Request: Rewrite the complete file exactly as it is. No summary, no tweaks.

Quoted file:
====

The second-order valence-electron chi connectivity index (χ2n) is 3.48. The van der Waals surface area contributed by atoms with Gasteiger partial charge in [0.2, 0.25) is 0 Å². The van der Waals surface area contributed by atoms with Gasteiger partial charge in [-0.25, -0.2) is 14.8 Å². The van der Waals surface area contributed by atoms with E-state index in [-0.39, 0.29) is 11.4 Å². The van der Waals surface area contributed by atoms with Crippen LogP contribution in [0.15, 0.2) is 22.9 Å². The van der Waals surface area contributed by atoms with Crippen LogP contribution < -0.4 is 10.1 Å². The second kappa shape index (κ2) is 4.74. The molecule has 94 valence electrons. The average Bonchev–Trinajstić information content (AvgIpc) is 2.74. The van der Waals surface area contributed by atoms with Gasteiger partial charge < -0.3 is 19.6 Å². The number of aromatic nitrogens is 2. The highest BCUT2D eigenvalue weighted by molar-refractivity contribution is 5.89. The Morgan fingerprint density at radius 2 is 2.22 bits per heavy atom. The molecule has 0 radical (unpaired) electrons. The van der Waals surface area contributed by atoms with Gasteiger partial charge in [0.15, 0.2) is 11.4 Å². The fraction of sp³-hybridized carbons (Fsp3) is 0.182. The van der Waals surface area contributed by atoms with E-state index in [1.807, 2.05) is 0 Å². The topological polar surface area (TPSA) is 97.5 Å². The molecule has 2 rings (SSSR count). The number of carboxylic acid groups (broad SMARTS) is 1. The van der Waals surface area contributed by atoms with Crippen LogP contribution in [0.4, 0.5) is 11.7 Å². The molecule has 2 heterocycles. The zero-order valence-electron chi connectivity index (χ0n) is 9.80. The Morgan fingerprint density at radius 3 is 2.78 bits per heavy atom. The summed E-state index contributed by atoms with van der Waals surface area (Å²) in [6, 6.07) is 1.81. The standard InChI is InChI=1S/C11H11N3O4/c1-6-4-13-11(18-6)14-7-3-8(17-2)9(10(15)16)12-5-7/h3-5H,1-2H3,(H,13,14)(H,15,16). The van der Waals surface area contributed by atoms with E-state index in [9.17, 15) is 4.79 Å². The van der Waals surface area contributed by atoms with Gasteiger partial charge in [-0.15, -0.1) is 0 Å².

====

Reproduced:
The second-order valence-electron chi connectivity index (χ2n) is 3.48. The van der Waals surface area contributed by atoms with Gasteiger partial charge in [0.2, 0.25) is 0 Å². The van der Waals surface area contributed by atoms with Gasteiger partial charge in [-0.25, -0.2) is 14.8 Å². The van der Waals surface area contributed by atoms with E-state index in [-0.39, 0.29) is 11.4 Å². The van der Waals surface area contributed by atoms with Crippen LogP contribution in [0.15, 0.2) is 22.9 Å². The van der Waals surface area contributed by atoms with Crippen LogP contribution < -0.4 is 10.1 Å². The second kappa shape index (κ2) is 4.74. The molecule has 94 valence electrons. The average Bonchev–Trinajstić information content (AvgIpc) is 2.74. The van der Waals surface area contributed by atoms with Gasteiger partial charge < -0.3 is 19.6 Å². The number of aromatic nitrogens is 2. The highest BCUT2D eigenvalue weighted by molar-refractivity contribution is 5.89. The Morgan fingerprint density at radius 2 is 2.22 bits per heavy atom. The molecule has 0 radical (unpaired) electrons. The van der Waals surface area contributed by atoms with Gasteiger partial charge in [0.15, 0.2) is 11.4 Å². The fraction of sp³-hybridized carbons (Fsp3) is 0.182. The van der Waals surface area contributed by atoms with E-state index in [1.807, 2.05) is 0 Å². The topological polar surface area (TPSA) is 97.5 Å². The molecule has 2 rings (SSSR count). The number of carboxylic acid groups (broad SMARTS) is 1. The van der Waals surface area contributed by atoms with Crippen LogP contribution in [0.4, 0.5) is 11.7 Å². The molecule has 2 heterocycles. The zero-order valence-electron chi connectivity index (χ0n) is 9.80. The Morgan fingerprint density at radius 3 is 2.78 bits per heavy atom. The summed E-state index contributed by atoms with van der Waals surface area (Å²) in [6, 6.07) is 1.81. The standard InChI is InChI=1S/C11H11N3O4/c1-6-4-13-11(18-6)14-7-3-8(17-2)9(10(15)16)12-5-7/h3-5H,1-2H3,(H,13,14)(H,15,16). The van der Waals surface area contributed by atoms with E-state index in [9.17, 15) is 4.79 Å². The van der Waals surface area contributed by atoms with Gasteiger partial charge in [-0.15, -0.1) is 0 Å².